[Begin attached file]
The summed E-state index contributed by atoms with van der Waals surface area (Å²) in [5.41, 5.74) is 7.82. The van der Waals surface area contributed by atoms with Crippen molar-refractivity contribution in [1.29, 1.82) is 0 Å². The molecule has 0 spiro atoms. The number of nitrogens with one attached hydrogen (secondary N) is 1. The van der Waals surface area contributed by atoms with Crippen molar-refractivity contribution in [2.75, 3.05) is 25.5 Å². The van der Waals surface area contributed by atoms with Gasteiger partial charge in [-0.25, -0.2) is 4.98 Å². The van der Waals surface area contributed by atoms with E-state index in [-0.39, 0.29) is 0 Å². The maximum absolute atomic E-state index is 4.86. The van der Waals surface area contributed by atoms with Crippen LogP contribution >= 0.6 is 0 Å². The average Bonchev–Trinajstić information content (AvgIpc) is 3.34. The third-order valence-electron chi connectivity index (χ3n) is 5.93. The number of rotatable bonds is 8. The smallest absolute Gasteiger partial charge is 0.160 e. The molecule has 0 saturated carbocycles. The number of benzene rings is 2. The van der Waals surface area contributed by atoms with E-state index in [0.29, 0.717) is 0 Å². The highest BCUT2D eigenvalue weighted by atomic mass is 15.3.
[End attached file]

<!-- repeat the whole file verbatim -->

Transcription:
The summed E-state index contributed by atoms with van der Waals surface area (Å²) in [5.41, 5.74) is 7.82. The van der Waals surface area contributed by atoms with Crippen molar-refractivity contribution in [1.29, 1.82) is 0 Å². The molecule has 0 spiro atoms. The number of nitrogens with one attached hydrogen (secondary N) is 1. The van der Waals surface area contributed by atoms with Crippen molar-refractivity contribution in [2.75, 3.05) is 25.5 Å². The van der Waals surface area contributed by atoms with Gasteiger partial charge in [-0.25, -0.2) is 4.98 Å². The van der Waals surface area contributed by atoms with E-state index in [-0.39, 0.29) is 0 Å². The maximum absolute atomic E-state index is 4.86. The van der Waals surface area contributed by atoms with Crippen LogP contribution >= 0.6 is 0 Å². The average Bonchev–Trinajstić information content (AvgIpc) is 3.34. The third-order valence-electron chi connectivity index (χ3n) is 5.93. The number of rotatable bonds is 8. The smallest absolute Gasteiger partial charge is 0.160 e. The molecule has 0 saturated carbocycles. The number of benzene rings is 2. The van der Waals surface area contributed by atoms with E-state index in [0.29, 0.717) is 0 Å². The highest BCUT2D eigenvalue weighted by atomic mass is 15.3.